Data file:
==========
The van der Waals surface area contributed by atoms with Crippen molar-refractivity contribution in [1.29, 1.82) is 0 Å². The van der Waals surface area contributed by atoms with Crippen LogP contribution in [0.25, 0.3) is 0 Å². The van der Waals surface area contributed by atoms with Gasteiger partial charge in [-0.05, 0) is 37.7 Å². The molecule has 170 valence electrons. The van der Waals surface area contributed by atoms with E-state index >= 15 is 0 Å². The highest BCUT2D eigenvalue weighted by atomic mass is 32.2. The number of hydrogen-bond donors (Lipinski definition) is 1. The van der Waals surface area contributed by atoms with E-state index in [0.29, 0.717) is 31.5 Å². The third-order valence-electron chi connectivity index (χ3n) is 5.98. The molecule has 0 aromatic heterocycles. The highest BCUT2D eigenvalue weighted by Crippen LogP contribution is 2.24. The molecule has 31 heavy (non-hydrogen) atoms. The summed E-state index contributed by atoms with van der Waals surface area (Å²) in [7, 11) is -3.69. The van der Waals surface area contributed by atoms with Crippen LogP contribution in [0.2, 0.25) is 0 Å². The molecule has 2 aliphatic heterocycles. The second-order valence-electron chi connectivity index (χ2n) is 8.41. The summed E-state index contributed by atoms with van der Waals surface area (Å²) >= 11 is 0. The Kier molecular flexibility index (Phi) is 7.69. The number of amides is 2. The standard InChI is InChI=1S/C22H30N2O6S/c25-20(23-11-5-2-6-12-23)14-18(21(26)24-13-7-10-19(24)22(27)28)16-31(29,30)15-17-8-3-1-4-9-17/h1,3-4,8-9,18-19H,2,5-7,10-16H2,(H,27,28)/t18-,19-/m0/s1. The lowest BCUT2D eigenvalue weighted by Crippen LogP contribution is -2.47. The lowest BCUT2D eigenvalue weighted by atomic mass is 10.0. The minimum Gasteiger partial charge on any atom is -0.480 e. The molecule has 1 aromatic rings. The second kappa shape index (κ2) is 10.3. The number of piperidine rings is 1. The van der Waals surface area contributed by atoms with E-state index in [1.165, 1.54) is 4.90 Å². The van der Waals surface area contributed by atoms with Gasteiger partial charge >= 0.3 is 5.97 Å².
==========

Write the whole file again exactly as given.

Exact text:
The van der Waals surface area contributed by atoms with Crippen molar-refractivity contribution in [1.29, 1.82) is 0 Å². The van der Waals surface area contributed by atoms with Crippen LogP contribution in [0.25, 0.3) is 0 Å². The van der Waals surface area contributed by atoms with Gasteiger partial charge in [-0.05, 0) is 37.7 Å². The molecule has 170 valence electrons. The van der Waals surface area contributed by atoms with E-state index >= 15 is 0 Å². The highest BCUT2D eigenvalue weighted by atomic mass is 32.2. The number of hydrogen-bond donors (Lipinski definition) is 1. The van der Waals surface area contributed by atoms with E-state index in [0.29, 0.717) is 31.5 Å². The third-order valence-electron chi connectivity index (χ3n) is 5.98. The molecule has 0 aromatic heterocycles. The highest BCUT2D eigenvalue weighted by Crippen LogP contribution is 2.24. The molecule has 31 heavy (non-hydrogen) atoms. The summed E-state index contributed by atoms with van der Waals surface area (Å²) in [7, 11) is -3.69. The van der Waals surface area contributed by atoms with Crippen LogP contribution in [0.2, 0.25) is 0 Å². The molecule has 2 aliphatic heterocycles. The second-order valence-electron chi connectivity index (χ2n) is 8.41. The summed E-state index contributed by atoms with van der Waals surface area (Å²) >= 11 is 0. The Kier molecular flexibility index (Phi) is 7.69. The number of amides is 2. The standard InChI is InChI=1S/C22H30N2O6S/c25-20(23-11-5-2-6-12-23)14-18(21(26)24-13-7-10-19(24)22(27)28)16-31(29,30)15-17-8-3-1-4-9-17/h1,3-4,8-9,18-19H,2,5-7,10-16H2,(H,27,28)/t18-,19-/m0/s1. The lowest BCUT2D eigenvalue weighted by Crippen LogP contribution is -2.47. The lowest BCUT2D eigenvalue weighted by atomic mass is 10.0. The minimum Gasteiger partial charge on any atom is -0.480 e. The molecule has 1 aromatic rings. The second kappa shape index (κ2) is 10.3. The number of piperidine rings is 1. The van der Waals surface area contributed by atoms with E-state index in [1.165, 1.54) is 4.90 Å². The van der Waals surface area contributed by atoms with Gasteiger partial charge >= 0.3 is 5.97 Å².